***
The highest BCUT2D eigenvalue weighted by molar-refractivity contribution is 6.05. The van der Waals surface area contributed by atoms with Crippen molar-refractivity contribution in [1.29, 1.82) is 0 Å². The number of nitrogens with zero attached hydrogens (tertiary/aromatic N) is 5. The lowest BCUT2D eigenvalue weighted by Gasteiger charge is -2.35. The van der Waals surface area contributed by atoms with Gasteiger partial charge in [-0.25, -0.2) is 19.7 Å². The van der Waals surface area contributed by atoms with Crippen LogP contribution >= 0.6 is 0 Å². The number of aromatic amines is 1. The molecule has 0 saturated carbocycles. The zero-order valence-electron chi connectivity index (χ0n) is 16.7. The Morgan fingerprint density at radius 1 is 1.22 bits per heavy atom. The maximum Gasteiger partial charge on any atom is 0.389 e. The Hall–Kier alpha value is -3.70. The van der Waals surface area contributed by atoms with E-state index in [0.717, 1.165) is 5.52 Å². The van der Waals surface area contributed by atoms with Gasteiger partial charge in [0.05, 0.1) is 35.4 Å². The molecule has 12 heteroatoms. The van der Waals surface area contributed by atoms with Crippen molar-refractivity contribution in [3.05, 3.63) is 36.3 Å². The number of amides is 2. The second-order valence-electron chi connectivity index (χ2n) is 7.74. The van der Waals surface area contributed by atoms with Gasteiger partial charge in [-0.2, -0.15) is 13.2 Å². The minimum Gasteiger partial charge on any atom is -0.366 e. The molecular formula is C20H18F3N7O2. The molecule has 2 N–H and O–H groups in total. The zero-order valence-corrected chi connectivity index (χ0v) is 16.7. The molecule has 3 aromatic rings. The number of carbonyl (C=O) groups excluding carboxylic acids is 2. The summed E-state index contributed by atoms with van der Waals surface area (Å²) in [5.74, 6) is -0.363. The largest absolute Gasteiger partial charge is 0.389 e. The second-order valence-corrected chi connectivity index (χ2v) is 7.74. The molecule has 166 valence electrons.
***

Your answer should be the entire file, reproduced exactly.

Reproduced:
The highest BCUT2D eigenvalue weighted by molar-refractivity contribution is 6.05. The van der Waals surface area contributed by atoms with Crippen molar-refractivity contribution in [1.29, 1.82) is 0 Å². The number of nitrogens with zero attached hydrogens (tertiary/aromatic N) is 5. The lowest BCUT2D eigenvalue weighted by Gasteiger charge is -2.35. The van der Waals surface area contributed by atoms with Gasteiger partial charge in [-0.25, -0.2) is 19.7 Å². The van der Waals surface area contributed by atoms with Crippen LogP contribution >= 0.6 is 0 Å². The number of aromatic amines is 1. The molecule has 0 saturated carbocycles. The zero-order valence-electron chi connectivity index (χ0n) is 16.7. The Morgan fingerprint density at radius 1 is 1.22 bits per heavy atom. The maximum Gasteiger partial charge on any atom is 0.389 e. The Hall–Kier alpha value is -3.70. The van der Waals surface area contributed by atoms with E-state index in [0.717, 1.165) is 5.52 Å². The van der Waals surface area contributed by atoms with Gasteiger partial charge in [0.05, 0.1) is 35.4 Å². The molecule has 12 heteroatoms. The van der Waals surface area contributed by atoms with Crippen molar-refractivity contribution in [3.05, 3.63) is 36.3 Å². The number of amides is 2. The second-order valence-electron chi connectivity index (χ2n) is 7.74. The van der Waals surface area contributed by atoms with Gasteiger partial charge in [-0.2, -0.15) is 13.2 Å². The minimum Gasteiger partial charge on any atom is -0.366 e. The molecular formula is C20H18F3N7O2. The molecule has 2 N–H and O–H groups in total. The zero-order valence-corrected chi connectivity index (χ0v) is 16.7. The molecule has 3 aromatic rings. The number of carbonyl (C=O) groups excluding carboxylic acids is 2. The summed E-state index contributed by atoms with van der Waals surface area (Å²) in [5.74, 6) is -0.363. The largest absolute Gasteiger partial charge is 0.389 e. The second-order valence-corrected chi connectivity index (χ2v) is 7.74. The molecule has 166 valence electrons.